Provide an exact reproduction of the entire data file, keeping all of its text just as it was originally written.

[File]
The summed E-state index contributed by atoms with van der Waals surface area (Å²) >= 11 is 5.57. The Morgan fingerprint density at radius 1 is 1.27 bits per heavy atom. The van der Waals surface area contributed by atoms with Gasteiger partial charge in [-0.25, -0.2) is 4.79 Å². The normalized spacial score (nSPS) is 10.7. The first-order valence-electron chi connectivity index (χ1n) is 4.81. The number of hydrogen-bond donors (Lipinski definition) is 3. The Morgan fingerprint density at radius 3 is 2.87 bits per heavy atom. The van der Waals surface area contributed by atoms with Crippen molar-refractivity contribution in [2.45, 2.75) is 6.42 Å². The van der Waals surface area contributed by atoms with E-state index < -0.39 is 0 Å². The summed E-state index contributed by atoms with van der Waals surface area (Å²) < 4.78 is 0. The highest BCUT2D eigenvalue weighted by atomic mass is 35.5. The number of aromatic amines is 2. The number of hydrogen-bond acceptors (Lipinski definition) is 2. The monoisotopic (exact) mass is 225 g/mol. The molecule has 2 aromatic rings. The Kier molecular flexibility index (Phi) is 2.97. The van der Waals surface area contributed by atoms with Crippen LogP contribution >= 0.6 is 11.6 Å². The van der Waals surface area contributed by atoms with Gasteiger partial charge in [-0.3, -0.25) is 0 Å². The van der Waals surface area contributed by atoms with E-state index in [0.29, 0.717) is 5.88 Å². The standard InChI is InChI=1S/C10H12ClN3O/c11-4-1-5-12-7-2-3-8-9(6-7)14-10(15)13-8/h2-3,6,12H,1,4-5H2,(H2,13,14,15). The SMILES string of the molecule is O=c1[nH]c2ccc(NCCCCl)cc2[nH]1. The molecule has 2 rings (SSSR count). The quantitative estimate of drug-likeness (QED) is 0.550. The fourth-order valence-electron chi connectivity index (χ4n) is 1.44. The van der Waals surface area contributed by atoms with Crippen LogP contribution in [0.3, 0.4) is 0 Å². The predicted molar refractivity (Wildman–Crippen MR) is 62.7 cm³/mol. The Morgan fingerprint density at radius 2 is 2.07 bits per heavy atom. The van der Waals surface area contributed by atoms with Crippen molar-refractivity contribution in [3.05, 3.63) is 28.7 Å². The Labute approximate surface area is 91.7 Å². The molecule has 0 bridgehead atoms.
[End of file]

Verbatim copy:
The summed E-state index contributed by atoms with van der Waals surface area (Å²) >= 11 is 5.57. The Morgan fingerprint density at radius 1 is 1.27 bits per heavy atom. The van der Waals surface area contributed by atoms with Gasteiger partial charge in [-0.25, -0.2) is 4.79 Å². The normalized spacial score (nSPS) is 10.7. The first-order valence-electron chi connectivity index (χ1n) is 4.81. The number of hydrogen-bond donors (Lipinski definition) is 3. The Morgan fingerprint density at radius 3 is 2.87 bits per heavy atom. The van der Waals surface area contributed by atoms with Crippen molar-refractivity contribution in [2.45, 2.75) is 6.42 Å². The van der Waals surface area contributed by atoms with E-state index < -0.39 is 0 Å². The summed E-state index contributed by atoms with van der Waals surface area (Å²) < 4.78 is 0. The highest BCUT2D eigenvalue weighted by atomic mass is 35.5. The number of aromatic amines is 2. The number of hydrogen-bond acceptors (Lipinski definition) is 2. The monoisotopic (exact) mass is 225 g/mol. The molecule has 2 aromatic rings. The Kier molecular flexibility index (Phi) is 2.97. The van der Waals surface area contributed by atoms with Crippen LogP contribution >= 0.6 is 11.6 Å². The van der Waals surface area contributed by atoms with Gasteiger partial charge in [-0.3, -0.25) is 0 Å². The van der Waals surface area contributed by atoms with E-state index in [0.29, 0.717) is 5.88 Å². The standard InChI is InChI=1S/C10H12ClN3O/c11-4-1-5-12-7-2-3-8-9(6-7)14-10(15)13-8/h2-3,6,12H,1,4-5H2,(H2,13,14,15). The SMILES string of the molecule is O=c1[nH]c2ccc(NCCCCl)cc2[nH]1. The molecule has 2 rings (SSSR count). The quantitative estimate of drug-likeness (QED) is 0.550. The fourth-order valence-electron chi connectivity index (χ4n) is 1.44. The van der Waals surface area contributed by atoms with Crippen LogP contribution in [0.3, 0.4) is 0 Å². The predicted molar refractivity (Wildman–Crippen MR) is 62.7 cm³/mol. The Morgan fingerprint density at radius 2 is 2.07 bits per heavy atom. The van der Waals surface area contributed by atoms with Crippen molar-refractivity contribution in [3.05, 3.63) is 28.7 Å². The Labute approximate surface area is 91.7 Å². The molecule has 0 bridgehead atoms.